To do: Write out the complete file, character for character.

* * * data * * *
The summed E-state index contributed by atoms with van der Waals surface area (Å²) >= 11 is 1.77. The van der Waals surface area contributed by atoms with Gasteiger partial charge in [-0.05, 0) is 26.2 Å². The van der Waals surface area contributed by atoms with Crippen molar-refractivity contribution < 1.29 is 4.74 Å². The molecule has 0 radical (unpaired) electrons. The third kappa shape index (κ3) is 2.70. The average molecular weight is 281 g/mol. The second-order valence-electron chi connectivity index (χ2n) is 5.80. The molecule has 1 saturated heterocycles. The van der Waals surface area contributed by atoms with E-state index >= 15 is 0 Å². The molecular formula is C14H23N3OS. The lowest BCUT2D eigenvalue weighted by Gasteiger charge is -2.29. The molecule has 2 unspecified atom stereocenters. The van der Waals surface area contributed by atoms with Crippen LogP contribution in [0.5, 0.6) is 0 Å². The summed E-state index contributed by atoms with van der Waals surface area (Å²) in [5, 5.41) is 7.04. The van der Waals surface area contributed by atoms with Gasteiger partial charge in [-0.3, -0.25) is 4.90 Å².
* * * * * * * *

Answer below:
The summed E-state index contributed by atoms with van der Waals surface area (Å²) >= 11 is 1.77. The van der Waals surface area contributed by atoms with Gasteiger partial charge in [-0.05, 0) is 26.2 Å². The van der Waals surface area contributed by atoms with Crippen molar-refractivity contribution < 1.29 is 4.74 Å². The molecule has 0 radical (unpaired) electrons. The third kappa shape index (κ3) is 2.70. The average molecular weight is 281 g/mol. The second-order valence-electron chi connectivity index (χ2n) is 5.80. The molecule has 1 saturated heterocycles. The van der Waals surface area contributed by atoms with E-state index >= 15 is 0 Å². The molecular formula is C14H23N3OS. The lowest BCUT2D eigenvalue weighted by Gasteiger charge is -2.29. The molecule has 2 unspecified atom stereocenters. The van der Waals surface area contributed by atoms with Crippen LogP contribution in [0.5, 0.6) is 0 Å². The summed E-state index contributed by atoms with van der Waals surface area (Å²) in [5, 5.41) is 7.04. The van der Waals surface area contributed by atoms with Gasteiger partial charge in [-0.3, -0.25) is 4.90 Å².